Listening to Haris Sheikh describe how he feels about his series of paintings that will be on display at an upcoming art exhibit, it is evident that he was, in effect, pouring his soul onto the canvases he painted on. This is in keeping with his heart-felt belief that art is “something that can uplift your soul.”
Mr. Sheikh’s solo painting exhibition “Cross Roads” is about his immigration journey across seven oceans. It focuses on cultural shock and loss of identity, which finally leads towards solitude.
A graduate of M.A Fine Arts from Punjab University College of Arts and Design and M.A. Political Science, also studies architecture at National College of Arts, in Lahore Pakistan, Mr. Sheikh immigrated to Canada 12 years ago, where he continued his passion for the arts, studying Film and TV Production and 3-D Animation at Toronto Film School. Mr. Sheikh also graduated in the Global Media Specialists Post Graduate Program at Sheridan College with CANWEST Academic award. He is Associate producer (Punjabi language) of award winning documentary “Fundamental Freedoms “, about Canadian Charter of Rights. Sheikh’s debut documentary, “The Blastphemy”, about controversial cartoons of Prophet Muhammad and Muslim’s anger was screened at ISNA Film Festival Chicago 2011.
He explained that his painting style – greatly influenced by German Expressionism of the early 20th century – encompasses both traditional and modern aspects of art.
“My style is a Persian miniature style, mixed with the Mogul (influence). In Muslim tradition, figurative art is not so much appreciated because it is thought to take people toward adultery … When you create statues of gods, the original idea is lost. It’s the end of abstraction.”
Although Mr. Sheikh mentions Edvard Much’s painting The Scream – widely interpreted as representing the universal anxiety of modern man – as an example of Expressionism art that has influenced him, he says his own style is similar, but not the same.
“Expressionism comes from emphasis of an emotional idea. Expressionism is something very painful to watch. I don’t want to do that. I don’t want to show intense pain because it’s a journey of the soul. In order to progress we must have some pain.”
Lines, which symbolize crossroads between two cultures, are a theme which permeates Mr. Sheikh’s paintings. Usually the depictions of the older culture are in two dimensions on one side of the lines and the depiction of the new culture is in three dimensions, on the other side.
For example, one painting shows a man riding an elephant, depicted in two dimensions, and on the other side of the lines, surrounding him, are modern high rises in three dimensions.
“This represents the gridlock of the soul,” Mr. Sheikh says. “The miniature elephant rider is stuck in the middle of high rise buildings. The ropes lead to other souls. He can’t get out, so he is in solitude. He turns to the truth – the final reality. In Sufism you try to connect yourself to your lover. The lover of the soul is the creator.”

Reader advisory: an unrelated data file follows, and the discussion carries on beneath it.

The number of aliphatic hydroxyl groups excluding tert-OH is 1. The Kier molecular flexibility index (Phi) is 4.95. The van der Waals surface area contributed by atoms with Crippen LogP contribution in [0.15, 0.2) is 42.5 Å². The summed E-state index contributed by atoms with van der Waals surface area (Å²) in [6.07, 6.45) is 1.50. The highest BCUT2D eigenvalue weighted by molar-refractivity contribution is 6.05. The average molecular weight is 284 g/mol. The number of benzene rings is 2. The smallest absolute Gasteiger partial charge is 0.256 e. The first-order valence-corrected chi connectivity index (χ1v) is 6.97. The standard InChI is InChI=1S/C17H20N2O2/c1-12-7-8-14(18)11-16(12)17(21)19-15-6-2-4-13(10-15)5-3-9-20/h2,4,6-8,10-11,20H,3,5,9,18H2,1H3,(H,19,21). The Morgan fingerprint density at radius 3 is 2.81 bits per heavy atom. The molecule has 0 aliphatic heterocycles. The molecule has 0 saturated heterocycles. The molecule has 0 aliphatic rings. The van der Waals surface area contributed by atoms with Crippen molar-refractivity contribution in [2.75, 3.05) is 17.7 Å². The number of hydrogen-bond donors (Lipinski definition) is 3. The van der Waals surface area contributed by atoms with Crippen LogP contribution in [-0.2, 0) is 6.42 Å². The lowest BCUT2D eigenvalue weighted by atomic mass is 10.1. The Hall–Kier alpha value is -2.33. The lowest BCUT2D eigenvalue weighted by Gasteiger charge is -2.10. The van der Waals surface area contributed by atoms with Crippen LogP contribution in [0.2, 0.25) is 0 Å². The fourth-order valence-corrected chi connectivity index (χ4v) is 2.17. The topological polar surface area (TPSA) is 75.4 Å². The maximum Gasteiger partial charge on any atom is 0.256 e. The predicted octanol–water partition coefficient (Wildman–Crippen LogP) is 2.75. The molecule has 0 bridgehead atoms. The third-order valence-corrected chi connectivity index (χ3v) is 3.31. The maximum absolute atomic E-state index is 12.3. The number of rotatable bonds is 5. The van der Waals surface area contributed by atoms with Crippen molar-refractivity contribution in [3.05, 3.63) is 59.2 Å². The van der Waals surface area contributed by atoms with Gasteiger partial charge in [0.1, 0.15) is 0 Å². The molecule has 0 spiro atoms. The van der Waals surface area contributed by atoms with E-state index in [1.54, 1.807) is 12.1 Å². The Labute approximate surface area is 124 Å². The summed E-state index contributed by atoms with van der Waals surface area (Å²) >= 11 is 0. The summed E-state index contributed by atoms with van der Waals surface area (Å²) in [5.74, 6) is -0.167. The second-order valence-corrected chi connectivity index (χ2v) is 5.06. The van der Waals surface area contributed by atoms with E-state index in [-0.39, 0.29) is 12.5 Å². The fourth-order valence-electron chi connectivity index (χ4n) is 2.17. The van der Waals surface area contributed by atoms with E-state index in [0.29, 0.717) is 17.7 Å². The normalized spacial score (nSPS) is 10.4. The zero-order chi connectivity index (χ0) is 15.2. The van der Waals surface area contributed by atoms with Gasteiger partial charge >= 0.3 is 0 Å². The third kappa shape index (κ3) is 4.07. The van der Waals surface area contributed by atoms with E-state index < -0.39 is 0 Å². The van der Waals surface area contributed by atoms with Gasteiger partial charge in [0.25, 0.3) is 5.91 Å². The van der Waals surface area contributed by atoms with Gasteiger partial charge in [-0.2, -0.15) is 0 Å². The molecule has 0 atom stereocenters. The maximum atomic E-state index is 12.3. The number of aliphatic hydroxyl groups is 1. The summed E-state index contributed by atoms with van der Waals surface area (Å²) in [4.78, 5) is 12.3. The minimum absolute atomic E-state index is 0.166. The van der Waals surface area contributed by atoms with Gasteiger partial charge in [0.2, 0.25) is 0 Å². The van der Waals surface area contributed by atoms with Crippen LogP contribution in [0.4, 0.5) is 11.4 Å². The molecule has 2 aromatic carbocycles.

He says he includes the third dimension in his paintings because the mixture creates emotions.
“Art evokes emotions and thorough those emotions we experience the life of another reality.”
All of his images are abstract, such as the images of figures with their heads cut off. He says their heads may not be cut off physically, but emotionally, because relationships are cut off; families and culture are left behind.
“In this country you can’t sponsor families because the rules are so strict. We always miss this and we can’t compensate with any other thing.”
Another one of his paintings focuses on the Komagatu Maru ship which carried 354 passengers from India to Vancouver Harbour in 1914, in an unsuccessful attempt to immigrate to Canada. Although all those on board were British subjects, the Canadian government sent the ship back to India where the government of the British Raj saw the men on the Komagata Maru not only as self-confessed lawbreakers, but also as dangerous political agitators. Nineteen were killed when a riot ensued after the ship landed at Calcutta, some escaped and the rest were either imprisoned on placed under village arrest for the remainder of the First World War.
“I painted the story – my own feelings. It shows the crossroads, the highway between old and new cultures and new life. You can see the Whirling Dervish, a spiritual dance to reach the highest spiritual level.”
All of Mr. Sheikh’s paintings are abstract because he says art is not supposed to be clear.
“The purpose of art is it gives you a hint and a feeling. It should not be clear because different people have different levels. All the big art has an area which people ask: “What does it mean? Today you see something. Tomorrow you will see something different. A century from now, people will see something different.”
Sheikh’s solo exhibition Cross Roads will be held September 20, at Promenade Gallery, 943 B Lakeshore Road, Mississauga, at 6 p.m. Everyone is welcome.
Sheikh’s painting attached: Journey of Soul, Original: Medium: Oil on board, Size: 4×5 FT
(By The Canadian Charger)